By Caroline Ryan
BBC News Online health staff
It was said that around 30 men had been killed in the Kosovan village - rounded up and shot in an outbuilding.
Experts investigated war crimes across Kosovo
When experts arrived in Krushe e Mahde, months later, they were faced with the gruesome task of studying the bodies to find out exactly what had happened there.
Forensic anthropologist Professor Sue Black was one of the scientists sent to the village.
The experts were asked were asked to examine the war crime scene to see if the forensic evidence corroborated witness statements about the massacre of Kosovan Albanian by Serbs.
Professor Black, who is based at the University of Dundee, told BBC News Online: "We were there to do two things - to see if the evidence corroborated or refuted the witness statements.
"Then, if it was possible, we would hope to assign an identity to the bodies."
She added: "These deaths had occurred around February, so the bodies had been lying around for four to five months in 40°C heat, partially buried in rubble.
"It was like a jigsaw puzzle.
"But we were able to say, 'this is an arm from a man aged 25 to 30', and 'this leg is from someone who was aged 50 to 60'."
Professor Black said it was just one of hundreds of war crime scenes she visited in Kosovo.
The idea that a body can be a 'silent witness' to a crime increasingly features in fictional and real-life investigations.
The BBC drama Silent Witness and the crime novels of Patricia Cornwell and Kathy Reichs have provided the public with an insight into the field.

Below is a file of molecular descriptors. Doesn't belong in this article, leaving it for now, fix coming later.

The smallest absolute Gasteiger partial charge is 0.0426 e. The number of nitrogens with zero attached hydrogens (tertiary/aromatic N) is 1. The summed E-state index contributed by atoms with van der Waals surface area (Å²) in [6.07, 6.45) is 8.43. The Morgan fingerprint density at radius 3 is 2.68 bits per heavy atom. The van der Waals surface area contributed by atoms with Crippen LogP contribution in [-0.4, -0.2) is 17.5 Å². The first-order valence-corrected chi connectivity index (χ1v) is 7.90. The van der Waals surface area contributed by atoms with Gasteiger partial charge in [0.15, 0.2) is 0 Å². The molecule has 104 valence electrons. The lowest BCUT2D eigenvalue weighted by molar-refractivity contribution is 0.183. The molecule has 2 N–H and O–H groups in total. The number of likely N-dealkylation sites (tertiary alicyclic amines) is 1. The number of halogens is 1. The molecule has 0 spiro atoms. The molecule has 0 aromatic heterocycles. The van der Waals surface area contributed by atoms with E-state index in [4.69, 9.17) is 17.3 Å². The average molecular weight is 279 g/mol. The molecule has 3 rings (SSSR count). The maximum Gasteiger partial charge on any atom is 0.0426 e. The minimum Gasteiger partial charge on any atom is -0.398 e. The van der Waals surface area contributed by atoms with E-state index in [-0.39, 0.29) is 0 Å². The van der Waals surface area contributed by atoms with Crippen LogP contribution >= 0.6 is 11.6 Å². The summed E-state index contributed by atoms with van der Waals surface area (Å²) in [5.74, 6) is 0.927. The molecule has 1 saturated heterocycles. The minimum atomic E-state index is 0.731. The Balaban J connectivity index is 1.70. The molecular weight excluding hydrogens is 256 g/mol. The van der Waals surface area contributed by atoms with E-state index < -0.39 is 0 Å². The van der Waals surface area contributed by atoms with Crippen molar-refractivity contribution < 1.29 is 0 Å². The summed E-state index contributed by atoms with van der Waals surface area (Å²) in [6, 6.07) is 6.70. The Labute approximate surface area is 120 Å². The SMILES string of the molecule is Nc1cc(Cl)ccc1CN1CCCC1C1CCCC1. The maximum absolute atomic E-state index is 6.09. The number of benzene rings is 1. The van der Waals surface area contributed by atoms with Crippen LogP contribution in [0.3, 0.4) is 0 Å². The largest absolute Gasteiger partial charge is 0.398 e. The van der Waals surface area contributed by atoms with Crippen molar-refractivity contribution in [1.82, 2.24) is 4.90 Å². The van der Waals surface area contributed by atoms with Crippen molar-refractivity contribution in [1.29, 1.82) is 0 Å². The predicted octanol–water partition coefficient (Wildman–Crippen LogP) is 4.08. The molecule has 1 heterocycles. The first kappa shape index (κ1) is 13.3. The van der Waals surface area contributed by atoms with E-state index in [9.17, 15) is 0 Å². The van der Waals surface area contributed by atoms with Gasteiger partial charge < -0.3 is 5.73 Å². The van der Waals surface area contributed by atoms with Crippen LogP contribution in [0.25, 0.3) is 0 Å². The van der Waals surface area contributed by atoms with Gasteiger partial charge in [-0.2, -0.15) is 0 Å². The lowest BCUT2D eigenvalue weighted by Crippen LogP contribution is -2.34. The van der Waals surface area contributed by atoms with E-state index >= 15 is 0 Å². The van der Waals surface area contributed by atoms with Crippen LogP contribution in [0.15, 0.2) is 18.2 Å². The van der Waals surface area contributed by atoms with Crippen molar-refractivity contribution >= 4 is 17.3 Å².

But experts such as Professor Black show how forensic anthropology - the study of human anatomy and bone - also reveals the secrets behind real-life crimes.
Dramas such as Silent Witness have raised the profile of forensic work
Professor Black was called in after the partially burnt remains of a body were found at a scrapyard in Wolverhampton in 1999.
There was nothing to identify the body, and Professor Black had to use her skills to garner as many clues as she could.
She said: "The body had been burnt. We had 2,500 fragments of bone, no bigger than a thumbnail.
"We had to look at every fragment to get as much information as possible."
She said: "We had to look at certain areas of the body which grow differently."
Fragments from key bones revealed the body was that of a young woman who was less than five feet tall.
But it was a tiny piece of ankle bone which told experts most about the body.
"It was an area where two areas of bone fuse together. In this woman, it had begun to fuse but had not fused completely.
"We know that this area begins to fuse when a person is 17 and closes when they are about 19.
"So we knew she must have been around that age. But we could only give that information because we had that particular fragment of bone."
The information Professor Black was able to glean from the body was able to help identify teenage prostitute Marcella Ann Davis, 19.
In July 2000, Paul Brumfitt, 44, was convicted of her murder and given a life sentence at Birmingham Crown Court.
Despite the horrific nature of her work, Professor Black, who recently launched what is believed to be the UK's first degree in forensic anthropology, says it is crucial to remain emotionally detached from the work.
"If you cannot be objective, you're no use to anybody. You have to have a clinical detachment, however horrific it might be.
"If you get emotionally involved with a scene, then you're not going to be able to remain unbiased and objective."